Ever wonder why some employees are unable to perform well despite the numerous incentives your organisation has in place? You might be inclined to assume that these employees are just not putting in enough effort, however that couldn’t be further from the truth.
According to neuroscience research sponsored by the Chartered Institute of Management Accountants (CIMA), academics from the Erasmus University’s Rotterdam School of Management and the University of Ljubljana in Slovenia found that monetary incentives and social pressure can result in employees working harder, but it doesn’t improve performance for work that requires vigilance and attention.
The academics measured and analysed participants’ brain activity, using functional magnetic resonance imaging (fMRI), while they performed a series of computer-based tasks, measuring their ability to assess information under different time pressures and types of distractions.
Distinguishing between situations in which participants received a monetary reward for speed and accuracy and where they experienced social pressure to perform well, they found that while both situations resulted in people working harder, their performance seemed not to improve for work that requires vigilance and attention.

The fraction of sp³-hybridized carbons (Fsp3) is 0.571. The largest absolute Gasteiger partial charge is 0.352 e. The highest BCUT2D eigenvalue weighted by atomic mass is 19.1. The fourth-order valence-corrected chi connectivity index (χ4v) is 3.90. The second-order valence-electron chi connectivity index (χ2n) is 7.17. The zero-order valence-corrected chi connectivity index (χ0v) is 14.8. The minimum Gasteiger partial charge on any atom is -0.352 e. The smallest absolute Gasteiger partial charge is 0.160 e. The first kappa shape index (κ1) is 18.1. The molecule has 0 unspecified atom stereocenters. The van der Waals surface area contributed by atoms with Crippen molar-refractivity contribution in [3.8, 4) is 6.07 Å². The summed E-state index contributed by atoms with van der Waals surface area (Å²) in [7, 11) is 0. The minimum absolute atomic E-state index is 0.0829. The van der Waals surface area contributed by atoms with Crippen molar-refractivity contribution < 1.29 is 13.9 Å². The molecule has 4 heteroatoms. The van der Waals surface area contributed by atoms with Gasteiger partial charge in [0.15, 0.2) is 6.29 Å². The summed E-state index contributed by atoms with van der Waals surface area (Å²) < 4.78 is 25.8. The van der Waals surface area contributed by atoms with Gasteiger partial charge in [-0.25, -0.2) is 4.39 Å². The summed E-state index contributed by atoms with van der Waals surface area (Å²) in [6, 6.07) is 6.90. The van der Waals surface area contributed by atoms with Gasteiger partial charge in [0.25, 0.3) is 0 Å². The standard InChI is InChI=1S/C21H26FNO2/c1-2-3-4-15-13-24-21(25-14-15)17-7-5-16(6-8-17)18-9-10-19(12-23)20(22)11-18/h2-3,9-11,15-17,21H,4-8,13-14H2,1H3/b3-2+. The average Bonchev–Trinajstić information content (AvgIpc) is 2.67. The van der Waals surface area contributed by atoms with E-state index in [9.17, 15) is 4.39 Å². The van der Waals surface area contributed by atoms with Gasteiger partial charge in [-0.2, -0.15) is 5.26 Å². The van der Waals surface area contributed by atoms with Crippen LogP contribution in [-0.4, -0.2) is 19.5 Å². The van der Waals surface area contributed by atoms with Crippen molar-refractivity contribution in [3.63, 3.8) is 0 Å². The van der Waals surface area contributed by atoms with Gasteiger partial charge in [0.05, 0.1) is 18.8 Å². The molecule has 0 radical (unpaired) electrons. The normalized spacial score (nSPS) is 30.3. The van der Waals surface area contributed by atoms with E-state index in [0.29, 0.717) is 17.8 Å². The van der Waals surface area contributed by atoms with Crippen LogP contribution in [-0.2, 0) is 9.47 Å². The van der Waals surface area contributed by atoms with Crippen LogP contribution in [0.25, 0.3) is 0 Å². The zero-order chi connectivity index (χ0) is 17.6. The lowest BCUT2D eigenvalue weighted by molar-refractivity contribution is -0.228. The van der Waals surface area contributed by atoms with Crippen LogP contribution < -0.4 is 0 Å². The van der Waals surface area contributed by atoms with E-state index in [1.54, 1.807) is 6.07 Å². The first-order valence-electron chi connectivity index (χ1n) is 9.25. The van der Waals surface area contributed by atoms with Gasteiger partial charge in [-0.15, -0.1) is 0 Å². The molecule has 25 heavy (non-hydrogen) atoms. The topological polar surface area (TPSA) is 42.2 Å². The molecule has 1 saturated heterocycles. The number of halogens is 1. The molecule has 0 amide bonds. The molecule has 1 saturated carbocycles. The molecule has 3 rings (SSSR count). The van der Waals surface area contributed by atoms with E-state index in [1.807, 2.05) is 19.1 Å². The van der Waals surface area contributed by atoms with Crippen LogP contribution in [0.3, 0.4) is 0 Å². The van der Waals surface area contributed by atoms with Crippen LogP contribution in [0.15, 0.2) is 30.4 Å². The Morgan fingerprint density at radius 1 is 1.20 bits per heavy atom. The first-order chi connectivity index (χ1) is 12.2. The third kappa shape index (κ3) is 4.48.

If that is the case, then should organisations rethink they way they measure and reward work performance?
Prof. Dr Frank Hartmann, professor of management accounting and management control at the Rotterdam School of Management, Erasmus University, said: “If basic biology limits our ability to improve at certain types of work, we need to think more imaginatively about the way we measure and reward work performance.
“It may be much more task specific than we are currently inclined to think. Businesses need to recognise where performance limits may lie and avoid frustrating employees when results do not reflect best efforts.”
Hartmann suggested that organisations should take care that performance assessments accurately capture the efforts of workers (not just results), both to measure whether targets and incentives are effective and to ensure that individuals are rewarded fairly.
Dr Ian Selby, director of research and development at CIMA, said: “Modern companies have a large set of incentives available to them, yet many keep reaching for two in particular: exerting pressure from above, or incentivising through bonuses. In many cases these tactics work, but as this research indicates, sometimes these are simply the wrong tools for the job,” he observed.
“The solution is for organisations to innovate. They must look at new ways to manage and incentivise people, using the same mindset as they would for product development,” Selby added.
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